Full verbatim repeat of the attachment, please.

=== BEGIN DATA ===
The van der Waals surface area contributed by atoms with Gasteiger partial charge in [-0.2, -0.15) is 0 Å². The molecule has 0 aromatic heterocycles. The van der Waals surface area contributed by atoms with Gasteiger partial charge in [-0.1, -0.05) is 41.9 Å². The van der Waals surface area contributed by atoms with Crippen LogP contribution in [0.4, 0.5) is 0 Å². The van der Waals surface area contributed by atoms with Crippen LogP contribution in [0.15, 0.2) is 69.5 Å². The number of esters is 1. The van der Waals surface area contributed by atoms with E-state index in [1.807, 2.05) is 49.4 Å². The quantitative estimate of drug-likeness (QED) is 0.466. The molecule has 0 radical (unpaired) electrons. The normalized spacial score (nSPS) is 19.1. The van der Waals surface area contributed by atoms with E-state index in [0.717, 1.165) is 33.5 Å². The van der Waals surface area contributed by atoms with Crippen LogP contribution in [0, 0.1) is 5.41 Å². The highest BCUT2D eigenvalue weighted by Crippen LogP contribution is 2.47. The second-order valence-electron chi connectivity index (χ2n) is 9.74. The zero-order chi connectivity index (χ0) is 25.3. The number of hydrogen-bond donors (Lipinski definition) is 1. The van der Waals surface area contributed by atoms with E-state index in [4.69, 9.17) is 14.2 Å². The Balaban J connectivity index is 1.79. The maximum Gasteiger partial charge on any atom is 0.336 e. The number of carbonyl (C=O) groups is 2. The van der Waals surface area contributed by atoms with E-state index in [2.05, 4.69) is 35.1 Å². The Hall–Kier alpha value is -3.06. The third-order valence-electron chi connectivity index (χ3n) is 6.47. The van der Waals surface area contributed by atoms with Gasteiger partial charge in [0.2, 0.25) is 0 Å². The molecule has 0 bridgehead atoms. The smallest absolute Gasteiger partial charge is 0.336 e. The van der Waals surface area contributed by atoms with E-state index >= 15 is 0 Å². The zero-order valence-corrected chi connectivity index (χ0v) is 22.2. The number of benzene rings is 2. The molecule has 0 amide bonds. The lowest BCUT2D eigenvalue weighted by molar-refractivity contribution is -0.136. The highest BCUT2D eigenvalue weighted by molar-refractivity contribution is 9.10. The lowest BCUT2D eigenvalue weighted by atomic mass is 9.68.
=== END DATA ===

The van der Waals surface area contributed by atoms with Gasteiger partial charge in [-0.2, -0.15) is 0 Å². The molecule has 0 aromatic heterocycles. The van der Waals surface area contributed by atoms with Gasteiger partial charge in [-0.1, -0.05) is 41.9 Å². The van der Waals surface area contributed by atoms with Crippen LogP contribution in [0.4, 0.5) is 0 Å². The van der Waals surface area contributed by atoms with Crippen LogP contribution in [0.15, 0.2) is 69.5 Å². The number of esters is 1. The van der Waals surface area contributed by atoms with E-state index in [1.807, 2.05) is 49.4 Å². The quantitative estimate of drug-likeness (QED) is 0.466. The molecule has 0 radical (unpaired) electrons. The normalized spacial score (nSPS) is 19.1. The van der Waals surface area contributed by atoms with E-state index in [0.717, 1.165) is 33.5 Å². The van der Waals surface area contributed by atoms with Crippen LogP contribution in [0, 0.1) is 5.41 Å². The highest BCUT2D eigenvalue weighted by Crippen LogP contribution is 2.47. The second-order valence-electron chi connectivity index (χ2n) is 9.74. The zero-order chi connectivity index (χ0) is 25.3. The number of hydrogen-bond donors (Lipinski definition) is 1. The van der Waals surface area contributed by atoms with E-state index in [4.69, 9.17) is 14.2 Å². The Balaban J connectivity index is 1.79. The maximum Gasteiger partial charge on any atom is 0.336 e. The number of carbonyl (C=O) groups is 2. The van der Waals surface area contributed by atoms with E-state index in [2.05, 4.69) is 35.1 Å². The Hall–Kier alpha value is -3.06. The third-order valence-electron chi connectivity index (χ3n) is 6.47. The van der Waals surface area contributed by atoms with Gasteiger partial charge in [0.2, 0.25) is 0 Å². The molecule has 0 bridgehead atoms. The smallest absolute Gasteiger partial charge is 0.336 e. The van der Waals surface area contributed by atoms with E-state index >= 15 is 0 Å². The zero-order valence-corrected chi connectivity index (χ0v) is 22.2. The number of benzene rings is 2. The molecule has 0 amide bonds. The lowest BCUT2D eigenvalue weighted by molar-refractivity contribution is -0.136. The highest BCUT2D eigenvalue weighted by molar-refractivity contribution is 9.10. The lowest BCUT2D eigenvalue weighted by atomic mass is 9.68.